The issue with making a breakaway minyan for Megillah reading

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  1. Question: [Thursday, 9th Adar, 5783]

I don’t like going to the main minyan in Shul for the Megillah reading as there are too many people there and it is very noisy, and they also take a long time until they finish. I and a number of like-minded congregants would therefore like to make another Minyan. I have a kosher Megillah and know how to read it without issue, and I think it’s also an opportunity for me to be able to be a  Baal Korei for this most cherished mitzvah. The Shliach, however, who runs the community Minyan and is the acting pulpit rabbi of our Shul [but is not a Posek] was not fond of the idea but said he understands our reasons, and therefore he said we should speak to a Posek to receive a Halachic ruling as to whether this is allowed or should be done.



Assuming that the noise does not affect the validity of the reading, then it is not Halachically recommended or encouraged for you to make a separate breakaway minyan, despite the annoyances that you face in the community minyan, as it is a great mitzvah and initial requirement for everyone in the community to join together in the main shul to hear Megillah, and not for people to separate into separate Minyanim.


Explanation: Although one fulfills his obligation of Megillah reading even if he reads it in private, and certainly for reads it with a Minyan in a different location than the local synagogue, nonetheless, this form of fulfillment of the mitzvah contains a deficiency. You see, all mitzvah’s are initially to be performed in their most elegant and beautiful manner, and hence whenever one has an opportunity to perform a mitzvah with the community or do so by himself, then he is to do so with the community as Berov Am Hadras Melech. The same applies regarding Megillah reading, in which the Poskim explicitly rule that it is a Mitzvah Min Hamuvchar for the Megillah to be read in the presence of many people, as Berov Am Hadras Melech. Furthermore, the Poskim rule that even when a Minyan is available in one’s home, and even if this Minyan contains one hundred people, nevertheless one is to join the reading of the congregation in Shul rather than read it in a separate location. This applies even if this will cause the house Minyan to stop learning Torah in order to join the Shul Minyan. Accordingly, it is clear that your rabbi is correct in his apprehension of you making a breakaway minyan for the Megillah reading, as initially everyone in the community should join the main synagogue for the fulfillment of this mitzvah, and even if there is annoyance involved in having to join the main community minyan, nonetheless the greatness of joining the main community minyan overrides this annoyance, as it even overrides the Torah learning of a group of individuals, as brought above. Nonetheless, obviously all this only applies if you can hear every single word of the Megillah and fulfill your obligation with the community reading. If, however, due to the noise, such as extending noise by Haman and babies and children screaming and crying, or congregants talking, you will be prevented from hearing every single word of the Megillah, then since you do not fulfill your obligation in this manner, therefore even initially you are required to hear Megillah elsewhere.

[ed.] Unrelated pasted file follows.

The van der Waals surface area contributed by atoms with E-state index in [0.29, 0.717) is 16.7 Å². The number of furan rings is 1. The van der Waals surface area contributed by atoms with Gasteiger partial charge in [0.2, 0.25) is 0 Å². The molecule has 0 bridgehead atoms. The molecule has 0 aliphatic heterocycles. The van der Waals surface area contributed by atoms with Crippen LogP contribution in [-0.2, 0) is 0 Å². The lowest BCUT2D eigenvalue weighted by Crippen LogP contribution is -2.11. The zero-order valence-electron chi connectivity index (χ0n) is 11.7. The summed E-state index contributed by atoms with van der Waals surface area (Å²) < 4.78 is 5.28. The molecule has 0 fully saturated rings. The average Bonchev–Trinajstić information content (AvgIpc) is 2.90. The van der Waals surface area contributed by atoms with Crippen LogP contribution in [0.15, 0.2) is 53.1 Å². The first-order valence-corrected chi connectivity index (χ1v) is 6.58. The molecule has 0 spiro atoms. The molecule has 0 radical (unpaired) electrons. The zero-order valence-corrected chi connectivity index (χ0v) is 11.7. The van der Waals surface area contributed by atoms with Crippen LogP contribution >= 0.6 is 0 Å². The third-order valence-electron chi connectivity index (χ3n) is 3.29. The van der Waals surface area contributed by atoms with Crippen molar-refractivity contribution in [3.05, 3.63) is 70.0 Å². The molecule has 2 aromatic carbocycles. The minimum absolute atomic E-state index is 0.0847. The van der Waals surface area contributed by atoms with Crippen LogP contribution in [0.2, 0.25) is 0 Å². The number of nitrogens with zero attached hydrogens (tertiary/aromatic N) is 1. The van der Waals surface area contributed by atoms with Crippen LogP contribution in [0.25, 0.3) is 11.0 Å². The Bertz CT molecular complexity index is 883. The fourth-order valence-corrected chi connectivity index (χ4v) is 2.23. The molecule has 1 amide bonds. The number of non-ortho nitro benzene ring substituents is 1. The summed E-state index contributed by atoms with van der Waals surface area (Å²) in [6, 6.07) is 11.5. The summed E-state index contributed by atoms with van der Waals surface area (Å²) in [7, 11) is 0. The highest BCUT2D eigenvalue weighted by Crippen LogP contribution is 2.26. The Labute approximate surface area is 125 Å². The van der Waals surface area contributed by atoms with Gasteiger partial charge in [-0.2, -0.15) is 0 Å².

Sources: See Michaber 687:1; M”A 687:2; 690:23 and 25, based on Ran Megillah 3a; Bach 690; Levush; Bach; So rules also: Chayeh Adam 154:7; M”B 687:7; 690:62; Biur Halacha 690 “Tzarich”; Kaf Hachaim 687:11-12; 690:114 -115

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